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Patient-centered Professional Practice Models for Managing Low Back Pain in Older Adults

By |January 8, 2018|Patient Satisfaction|

Patient-centered Professional Practice Models for Managing Low Back Pain in Older Adults: A Pilot Randomized Controlled Trial

The Chiro.Org Blog


SOURCE:   BMC Geriatr. 2017 (Oct 13); 17 (1): 235

Christine M. Goertz, Stacie A. Salsbury, Cynthia R. Long, Robert D. Vining, Andrew A. Andresen, Maria A. Hondras, Kevin J. Lyons, Lisa Z. Killinger, Fredric D. Wolinsky, and Robert B. Wallace

Palmer Center for Chiropractic Research,
Palmer College of Chiropractic,
Davenport, IA, USA.


BACKGROUND:   Low back pain is a debilitating condition for older adults, who may seek healthcare from multiple providers. Few studies have evaluated impacts of different healthcare delivery models on back pain outcomes in this population. The purpose of this study was to compare clinical outcomes of older adults receiving back pain treatment under 3 professional practice models that included primary medical care with or without chiropractic care.

METHODS:   We conducted a pilot randomized controlled trial with 131 community-dwelling, ambulatory older adults with subacute or chronic low back pain. Participants were randomly allocated to 12 weeks of individualized primary medical care (Medical Care), concurrent medical and chiropractic care (Dual Care), or medical and chiropractic care with enhanced interprofessional collaboration (Shared Care). Primary outcomes were low back pain intensity rated on the numerical rating scale and back-related disability measured with the Roland-Morris Disability Questionnaire. Secondary outcomes included clinical measures, adverse events, and patient satisfaction. Statistical analyses included mixed-effects regression models and general estimating equations.

RESULTS:   At 12 weeks, participants in all three treatment groups reported improvements in mean average low back pain intensity [Shared Care: 1.8; 95% confidence interval (CI) 1.0 to 2.6; Dual Care: 3.0; 95% CI 2.3 to 3.8; Medical Care: 2.3; 95% CI 1.5 to 3.2)] and back-related disability (Shared Care: 2.8; 95% CI 1.6 to 4.0; Dual Care: 2.5; 95% CI 1.3 to 3.7; Medical Care: 1.5; 95% CI 0.2 to 2.8). No statistically significant differences were noted between the three groups on the primary measures. Participants in both models that included chiropractic reported significantly better perceived low back pain improvement, overall health and quality of life, and greater satisfaction with healthcare services than patients who received medical care alone.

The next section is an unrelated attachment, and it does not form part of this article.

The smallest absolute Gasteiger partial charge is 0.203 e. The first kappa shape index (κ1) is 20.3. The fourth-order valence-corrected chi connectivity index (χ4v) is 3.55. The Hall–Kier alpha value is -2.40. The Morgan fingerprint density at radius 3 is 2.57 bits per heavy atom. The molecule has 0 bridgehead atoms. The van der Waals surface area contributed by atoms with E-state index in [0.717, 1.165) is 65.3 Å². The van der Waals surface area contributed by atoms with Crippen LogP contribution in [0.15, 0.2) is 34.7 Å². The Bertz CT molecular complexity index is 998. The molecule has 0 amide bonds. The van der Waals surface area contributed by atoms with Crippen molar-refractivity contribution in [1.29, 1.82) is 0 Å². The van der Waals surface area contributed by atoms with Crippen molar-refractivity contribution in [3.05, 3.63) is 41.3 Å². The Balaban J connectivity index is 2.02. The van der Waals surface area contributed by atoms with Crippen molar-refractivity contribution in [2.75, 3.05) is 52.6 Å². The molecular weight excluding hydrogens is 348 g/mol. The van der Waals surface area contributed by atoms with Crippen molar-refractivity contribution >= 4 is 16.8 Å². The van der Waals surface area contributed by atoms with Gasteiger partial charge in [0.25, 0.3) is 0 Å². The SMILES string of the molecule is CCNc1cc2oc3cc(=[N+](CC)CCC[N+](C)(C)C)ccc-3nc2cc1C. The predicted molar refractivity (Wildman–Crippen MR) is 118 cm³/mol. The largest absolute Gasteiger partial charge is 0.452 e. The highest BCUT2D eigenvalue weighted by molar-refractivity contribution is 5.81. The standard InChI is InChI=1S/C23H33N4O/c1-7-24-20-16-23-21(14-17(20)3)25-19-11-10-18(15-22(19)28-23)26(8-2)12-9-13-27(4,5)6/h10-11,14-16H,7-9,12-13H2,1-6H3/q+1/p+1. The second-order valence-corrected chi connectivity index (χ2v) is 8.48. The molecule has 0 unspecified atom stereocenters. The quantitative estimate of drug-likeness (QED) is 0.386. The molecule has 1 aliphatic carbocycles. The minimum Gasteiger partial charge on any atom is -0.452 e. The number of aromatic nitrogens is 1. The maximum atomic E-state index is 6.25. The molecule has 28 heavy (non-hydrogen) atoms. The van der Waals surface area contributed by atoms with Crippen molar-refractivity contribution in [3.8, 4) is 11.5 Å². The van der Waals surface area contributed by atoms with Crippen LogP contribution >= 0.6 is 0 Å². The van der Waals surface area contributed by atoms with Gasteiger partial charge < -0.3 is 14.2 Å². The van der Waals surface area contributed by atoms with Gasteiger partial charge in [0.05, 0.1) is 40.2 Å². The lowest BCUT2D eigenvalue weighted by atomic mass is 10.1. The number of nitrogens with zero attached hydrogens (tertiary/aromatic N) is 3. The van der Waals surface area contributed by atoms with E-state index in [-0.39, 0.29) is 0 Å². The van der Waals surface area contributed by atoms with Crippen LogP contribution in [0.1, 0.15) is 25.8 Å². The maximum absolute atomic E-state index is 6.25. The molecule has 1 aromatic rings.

There are more articles like this @ our:

Low Back Pain and Chiropractic Page
and the:

Patient Satisfaction With Chiropractic

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Symptomatic Reactions, Clinical Outcomes and Patient Satisfaction Associated with Upper Cervical Chiropractic Care

By |February 24, 2016|Adverse Events, Patient Satisfaction, Upper Cervical Adjusting|

Symptomatic Reactions, Clinical Outcomes and Patient Satisfaction Associated with Upper Cervical Chiropractic Care: A Prospective, Multicenter, Cohort Study

The Chiro.Org Blog


SOURCE:   BMC Musculoskelet Disord. 2011 (Oct 5); 12: 219

Kirk Eriksen, Roderic P Rochester, and Eric L Hurwitz

Chiropractic Health Institute, PC
2500 Flowers Chapel Road
Dothan, AL 36305, USA.


BACKGROUND:   Observational studies have previously shown that adverse events following manipulation to the neck and/or back are relatively common, although these reactions tend to be mild in intensity and self-limiting. However, no prospective study has examined the incidence of adverse reactions following spinal adjustments using upper cervical techniques, and the impact of this care on clinical outcomes.

METHODS:   Consecutive new patients from the offices of 83 chiropractors were recruited for this practice-based study. Clinical outcome measures included

1) Neck pain disability index (100-point scale),
2) Oswestry back pain index (100-point scale),
3) 11-point numerical rating scale (NRS) for neck, headache, midback, and low back pain,
4) treatment satisfaction, and
5) Symptomatic Reactions (SR).

Data were collected at baseline, and after approximately 2 weeks of care. A patient reaching sub-clinical status for pain and disability was defined as a follow-up score <3 NRS and <10%, respectively. A SR is defined as a new complaint not present at baseline or a worsening of the presenting complaint by >30% based on an 11-point numeric rating scale occurring <24 hours after any upper cervical procedure.